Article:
The Chicago Tribune Editorial Board comes out in favor of scrapping the DUI 30 day hard time rule

Last week, I posted a blog post about a pending bill in the Illinois legislature that would end the 30 day hard time rule which prevents first time DUI offenders from getting a driving permit until they have served 30 days of their statutory summary suspension.

Now, the Chicago Tribune editorial board has come out in favor of it too.

Here is their editorial, which is pay-walled on their site (why would they want to keep people from reading their opinions?):

Illinois law says that if you’re arrested for drunken driving, you’re supposed to serve the driver’s version of “hard time.” That is, you can’t drive, period. This “hard time” is supposed to be 30 days for first-time offenders and up to three years for repeat offenders.

But people steer around that law in several ways. Some simply drive without a license. Some work out plea deals with local prosecutors to pay hefty fines so they can avoid a suspension.

The Illinois State Bar Association has proposed a way to end the evasion — by ending the “hard time” period of suspensions.

The ISBA proposes that motorists charged with DUI be required to install ignition interlock devices that test for alcohol on a driver’s breath. They would drive — sober — with the interlock instead of losing driving privileges. The presumption is that more drivers would pay to install the devices and drive legally, rather than drive illegally or cut deals to avoid suspension.

Mothers Against Drunk Driving — long an advocate of ignition interlocks for all DUI offenders — is on board with the idea. So is the Chicago-area advocacy group called Alliance Against Intoxicated Motorists. They’re not exactly known as pushovers on drunken driving.

State Senate President John Cullerton, who has passed valuable traffic safety laws in recent years, tells us that he supports the idea. “There’s an evolution in this area from the hard suspension which was sacrosanct” years ago, he says. Now, advocates recognize that “it’s safer to have people driving with the interlock than to have them illegally driving, as many of them do.”

This page has supported broader use of ignition interlock devices to help curb intoxicated driving. The National Transportation Safety Board recommended in 2012 that states mandate interlocks for all DUI offenders. The states with the strongest interlock laws, such as New Mexico, Arizona and West Virginia, have seen greater reductions in drunken driving deaths than the national average, MADD reports.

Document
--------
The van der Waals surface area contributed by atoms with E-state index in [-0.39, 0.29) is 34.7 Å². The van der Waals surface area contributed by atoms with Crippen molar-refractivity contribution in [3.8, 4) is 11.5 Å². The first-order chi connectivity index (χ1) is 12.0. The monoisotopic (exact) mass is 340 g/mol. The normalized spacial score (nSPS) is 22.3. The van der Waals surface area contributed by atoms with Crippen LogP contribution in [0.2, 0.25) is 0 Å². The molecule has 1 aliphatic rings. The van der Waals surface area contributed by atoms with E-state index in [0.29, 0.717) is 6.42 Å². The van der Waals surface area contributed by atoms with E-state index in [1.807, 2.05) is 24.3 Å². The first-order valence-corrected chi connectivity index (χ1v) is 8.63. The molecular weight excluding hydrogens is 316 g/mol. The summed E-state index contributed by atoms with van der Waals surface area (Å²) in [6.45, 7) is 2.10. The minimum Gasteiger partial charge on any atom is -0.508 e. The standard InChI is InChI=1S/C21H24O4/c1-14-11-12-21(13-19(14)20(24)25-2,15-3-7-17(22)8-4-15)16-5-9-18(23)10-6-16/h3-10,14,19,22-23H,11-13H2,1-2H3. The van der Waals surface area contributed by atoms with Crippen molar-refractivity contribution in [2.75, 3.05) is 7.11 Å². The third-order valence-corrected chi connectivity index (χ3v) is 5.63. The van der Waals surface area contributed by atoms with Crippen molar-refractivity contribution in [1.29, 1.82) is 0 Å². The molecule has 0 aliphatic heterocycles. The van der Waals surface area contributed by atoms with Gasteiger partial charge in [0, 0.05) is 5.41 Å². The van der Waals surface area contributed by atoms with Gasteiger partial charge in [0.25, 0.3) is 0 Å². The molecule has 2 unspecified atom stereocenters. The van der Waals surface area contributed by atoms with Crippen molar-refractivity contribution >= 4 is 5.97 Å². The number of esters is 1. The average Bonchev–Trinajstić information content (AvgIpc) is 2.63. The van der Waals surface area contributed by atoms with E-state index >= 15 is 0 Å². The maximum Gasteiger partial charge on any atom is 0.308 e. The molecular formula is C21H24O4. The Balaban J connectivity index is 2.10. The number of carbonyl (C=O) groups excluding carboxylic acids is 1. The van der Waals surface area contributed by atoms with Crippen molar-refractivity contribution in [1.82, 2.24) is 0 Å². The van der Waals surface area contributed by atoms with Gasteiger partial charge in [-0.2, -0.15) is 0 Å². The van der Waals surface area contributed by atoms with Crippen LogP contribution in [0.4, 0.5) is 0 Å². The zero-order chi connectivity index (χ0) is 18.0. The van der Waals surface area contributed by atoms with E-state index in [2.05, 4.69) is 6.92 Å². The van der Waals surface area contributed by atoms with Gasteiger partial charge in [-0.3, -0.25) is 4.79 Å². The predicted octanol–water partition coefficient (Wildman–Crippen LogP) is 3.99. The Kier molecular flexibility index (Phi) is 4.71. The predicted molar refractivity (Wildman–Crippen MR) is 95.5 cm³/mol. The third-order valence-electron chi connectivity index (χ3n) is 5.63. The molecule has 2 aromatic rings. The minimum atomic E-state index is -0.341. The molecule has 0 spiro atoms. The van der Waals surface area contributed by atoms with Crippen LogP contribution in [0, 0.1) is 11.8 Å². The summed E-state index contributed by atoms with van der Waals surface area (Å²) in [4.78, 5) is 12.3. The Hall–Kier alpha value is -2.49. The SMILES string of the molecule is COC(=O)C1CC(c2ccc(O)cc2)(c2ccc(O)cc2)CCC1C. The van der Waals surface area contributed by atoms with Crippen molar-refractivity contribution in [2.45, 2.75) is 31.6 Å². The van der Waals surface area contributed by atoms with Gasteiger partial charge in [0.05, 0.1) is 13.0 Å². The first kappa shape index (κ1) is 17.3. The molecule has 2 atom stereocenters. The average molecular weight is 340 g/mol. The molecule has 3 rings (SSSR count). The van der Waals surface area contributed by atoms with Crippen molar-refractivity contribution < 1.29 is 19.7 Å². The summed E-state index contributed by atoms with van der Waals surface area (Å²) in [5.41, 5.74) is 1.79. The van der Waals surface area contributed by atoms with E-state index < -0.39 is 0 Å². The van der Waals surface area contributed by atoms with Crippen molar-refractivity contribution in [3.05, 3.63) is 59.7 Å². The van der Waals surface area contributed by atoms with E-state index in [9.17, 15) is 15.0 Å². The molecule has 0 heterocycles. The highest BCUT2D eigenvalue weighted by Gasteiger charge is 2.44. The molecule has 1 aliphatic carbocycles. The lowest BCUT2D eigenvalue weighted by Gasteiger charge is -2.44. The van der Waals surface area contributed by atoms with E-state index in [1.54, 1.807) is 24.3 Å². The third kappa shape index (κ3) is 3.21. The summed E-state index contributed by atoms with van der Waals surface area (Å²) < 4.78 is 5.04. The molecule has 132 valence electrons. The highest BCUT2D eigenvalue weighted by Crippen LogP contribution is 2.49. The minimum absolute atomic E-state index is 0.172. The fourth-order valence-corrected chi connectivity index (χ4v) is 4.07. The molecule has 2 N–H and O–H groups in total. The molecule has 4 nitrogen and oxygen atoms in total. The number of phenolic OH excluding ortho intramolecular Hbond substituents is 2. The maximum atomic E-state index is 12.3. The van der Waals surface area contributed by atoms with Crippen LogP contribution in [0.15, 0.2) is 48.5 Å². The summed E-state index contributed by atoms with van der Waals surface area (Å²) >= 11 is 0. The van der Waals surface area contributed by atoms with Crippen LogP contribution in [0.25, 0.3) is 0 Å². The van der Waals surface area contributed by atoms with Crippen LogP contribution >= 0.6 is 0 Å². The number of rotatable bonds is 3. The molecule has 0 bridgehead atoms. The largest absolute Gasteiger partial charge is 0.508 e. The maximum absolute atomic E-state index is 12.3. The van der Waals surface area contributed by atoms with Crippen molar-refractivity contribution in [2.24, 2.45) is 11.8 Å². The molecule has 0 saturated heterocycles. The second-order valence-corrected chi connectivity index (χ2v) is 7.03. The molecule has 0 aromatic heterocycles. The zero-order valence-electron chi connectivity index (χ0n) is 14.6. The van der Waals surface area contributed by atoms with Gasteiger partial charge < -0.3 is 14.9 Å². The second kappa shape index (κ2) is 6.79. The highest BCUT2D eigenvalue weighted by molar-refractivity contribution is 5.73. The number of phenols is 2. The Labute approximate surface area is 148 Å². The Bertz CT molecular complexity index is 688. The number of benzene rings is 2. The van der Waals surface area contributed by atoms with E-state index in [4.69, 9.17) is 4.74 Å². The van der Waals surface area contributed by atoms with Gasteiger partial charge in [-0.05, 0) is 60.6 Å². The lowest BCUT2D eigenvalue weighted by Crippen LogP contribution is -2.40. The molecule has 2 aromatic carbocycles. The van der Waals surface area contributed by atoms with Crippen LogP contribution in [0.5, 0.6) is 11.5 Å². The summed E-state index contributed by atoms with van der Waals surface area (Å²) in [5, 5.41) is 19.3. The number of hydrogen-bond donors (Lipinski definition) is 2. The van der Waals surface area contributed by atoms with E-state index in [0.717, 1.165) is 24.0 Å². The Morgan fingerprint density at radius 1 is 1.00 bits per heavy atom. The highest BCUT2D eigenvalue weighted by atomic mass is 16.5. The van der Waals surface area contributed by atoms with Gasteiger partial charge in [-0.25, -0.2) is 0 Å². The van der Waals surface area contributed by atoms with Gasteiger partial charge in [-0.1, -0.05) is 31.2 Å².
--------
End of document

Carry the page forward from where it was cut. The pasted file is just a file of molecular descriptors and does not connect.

The threat of automatic suspension is a strong deterrent — when it’s enforced. That would be our preference, but it’s not easy to force local prosecutors and municipalities to give up their deal-making.

So we can see value in using interlocks after an arrest. That change would not affect how DUI offenders are punished after a conviction.

A first conviction for a misdemeanor DUI in Illinois carries a revocation of driving privileges for at least one year, two years if you’re under age 21. If your blood-alcohol level is more than twice the legal 0.08 limit, there’s a mandatory minimum $500 fine and 100 hours of community service. Depending on circumstances, including whether anyone was hurt in a crash of if there was a child in the car, penalties escalate, including possible jail time.

This interlock proposal could help curb a widespread and infuriating practice exposed by the Tribune last year. Local prosecutors in some suburbs cut plea deals to reduce DUI charges and collect wads of cash for municipal coffers. Those arrested often pay those fines to avoid a license suspension. The prospect of driving with an interlock instead of serving “hard time” might reduce the incentive for these municipal workarounds.

This all depends on how the concept is translated into proposed law. If a bill is presented to them, lawmakers should make sure it doesn’t create new loopholes in safety law. The message shouldn’t change: Drink. Drive. Pay.

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